Moments

Who Knew Tape Could Make Such a Difference?

Posted on Jun 04, 2018

Edward Gerard, R.N.

By Edward Gerard, R.N.

I cried at work. I didn’t cry a lot, no sobbing or hysterics, no puddles of tears. But, I could have cried more if I let myself. Don’t get me wrong, there are plenty of reasons to be sad at Johns Hopkins All Children’s. Crying is completely acceptable. But the circumstances that triggered my moment of hyper lacrimal secretion weren’t particularly sad. It was the tenderness of a child who turned my faucet on.

I had been caring for a little boy with a serious disease. Admitted for surgery, he was on his way home that day. We were buddies by this point. He knew my name and wasn’t afraid to use it. He had moved past the inconvenience of pushing his call light to get my attention. He would just summon me with a holler by name out into the hall. I think he might have been looking out for my health, as he had me running all day. His parents would come and stay at the bedside often. Still, he insisted that I should participate in his care. It was cute and funny. He would holler, I would feign playful annoyance and he would laugh out loud. He was enjoying himself for sure.

On the day of his discharge he needed to have an IV removed. His parents warned that, above all, he disliked having tape removed the most. So I put my best “friendly nurse face” on and pulled out all my tricks. He protested through the whole experience. No amount of nursing charm or parental comforting could help this little man. I really felt bad, really bad, really, really bad. This poor guy, almost a friend of mine at this point, completely miserable for the entire experience, was giving me a run for my money.  He didn’t fight. He didn’t pull away. But he was not happy.

So now it is just me and this rotten tape. My whole existence has narrowed down to this tiny man hand and this cursed IV. This tape, it’s the stickiest, and it has been applied generously. It was like no other tape job I’ve ever seen. I’m sweating, vision blurring from concentration. I can hear other ICU noises but they seem so far away. It’s just this little boy, this darn tape, and me.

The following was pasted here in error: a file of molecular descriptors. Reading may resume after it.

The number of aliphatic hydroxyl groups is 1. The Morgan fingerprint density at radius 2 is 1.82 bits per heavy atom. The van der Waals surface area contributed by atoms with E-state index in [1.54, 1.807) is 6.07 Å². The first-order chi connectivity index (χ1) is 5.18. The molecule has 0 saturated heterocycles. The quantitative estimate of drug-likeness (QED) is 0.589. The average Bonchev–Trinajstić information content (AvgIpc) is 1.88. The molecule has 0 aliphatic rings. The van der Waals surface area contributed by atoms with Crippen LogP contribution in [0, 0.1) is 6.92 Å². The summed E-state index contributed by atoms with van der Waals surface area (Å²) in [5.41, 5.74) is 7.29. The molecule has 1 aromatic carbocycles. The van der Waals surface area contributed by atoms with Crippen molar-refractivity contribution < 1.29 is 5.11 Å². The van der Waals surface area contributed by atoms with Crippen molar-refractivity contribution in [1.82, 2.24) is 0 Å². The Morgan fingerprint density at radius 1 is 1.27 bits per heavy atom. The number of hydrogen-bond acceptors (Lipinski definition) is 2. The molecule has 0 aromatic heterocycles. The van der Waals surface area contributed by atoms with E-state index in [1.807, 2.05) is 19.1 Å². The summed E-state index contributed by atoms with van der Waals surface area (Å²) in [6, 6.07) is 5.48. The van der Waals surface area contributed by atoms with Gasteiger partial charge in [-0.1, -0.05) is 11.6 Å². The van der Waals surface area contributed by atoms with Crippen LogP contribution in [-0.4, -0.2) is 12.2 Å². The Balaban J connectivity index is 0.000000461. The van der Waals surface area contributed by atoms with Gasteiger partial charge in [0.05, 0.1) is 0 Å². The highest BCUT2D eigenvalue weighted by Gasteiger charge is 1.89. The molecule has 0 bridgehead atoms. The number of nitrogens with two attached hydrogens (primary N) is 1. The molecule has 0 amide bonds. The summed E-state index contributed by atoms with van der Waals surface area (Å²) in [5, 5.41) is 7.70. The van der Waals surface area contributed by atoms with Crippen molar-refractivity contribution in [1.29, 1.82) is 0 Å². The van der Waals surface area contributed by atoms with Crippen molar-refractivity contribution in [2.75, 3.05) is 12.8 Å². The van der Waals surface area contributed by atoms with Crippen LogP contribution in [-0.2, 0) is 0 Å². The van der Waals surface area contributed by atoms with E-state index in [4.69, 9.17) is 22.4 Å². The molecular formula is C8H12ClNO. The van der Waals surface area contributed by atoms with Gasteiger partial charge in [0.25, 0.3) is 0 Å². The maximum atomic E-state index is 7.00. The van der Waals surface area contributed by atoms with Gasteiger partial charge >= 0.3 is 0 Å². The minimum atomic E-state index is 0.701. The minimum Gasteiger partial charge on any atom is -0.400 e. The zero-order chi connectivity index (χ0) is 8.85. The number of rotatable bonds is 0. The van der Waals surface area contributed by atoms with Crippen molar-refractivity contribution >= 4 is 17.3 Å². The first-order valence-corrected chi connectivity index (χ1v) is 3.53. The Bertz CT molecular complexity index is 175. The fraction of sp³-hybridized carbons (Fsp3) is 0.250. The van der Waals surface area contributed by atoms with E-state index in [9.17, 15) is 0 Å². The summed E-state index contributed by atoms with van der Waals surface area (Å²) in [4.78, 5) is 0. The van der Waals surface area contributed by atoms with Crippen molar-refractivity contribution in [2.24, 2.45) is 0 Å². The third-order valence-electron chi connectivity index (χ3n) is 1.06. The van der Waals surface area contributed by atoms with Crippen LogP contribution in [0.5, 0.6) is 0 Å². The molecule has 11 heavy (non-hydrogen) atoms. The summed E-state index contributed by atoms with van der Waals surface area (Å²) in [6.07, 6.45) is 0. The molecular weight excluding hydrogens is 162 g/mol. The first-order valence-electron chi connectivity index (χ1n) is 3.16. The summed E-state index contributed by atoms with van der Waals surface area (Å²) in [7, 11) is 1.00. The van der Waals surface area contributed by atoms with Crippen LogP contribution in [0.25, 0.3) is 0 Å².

I Just. Want. This. Tape. Off.

And then finally, as if all of our troubles had evaporated into thin air, the last piece of devil tape came off. The IV catheter slid right out. Band-Aid, boom, done. I let out a breath that I’d likely been holding for minutes and rested my weary head on the bed next to my brave little friend.

So, no tears yet. I said I cried. Well you would have cried too if what happened next had happened to you. That little boy reached up from his perch and put his hand on the back of my head. He patted and stroked my head. He said, “It’ll be OK, Ed.” That is when the waterworks started. This sage little boy, even in his most difficult moment, had enough compassion to be concerned about someone else. His strength reminded me that we’re in this together. We need these little people in our lives as much as they need us.

Edward Gerard is a nurse clinical team leader in the cardiovascular intensive care unit at Johns Hopkins All Children’s Hospital.


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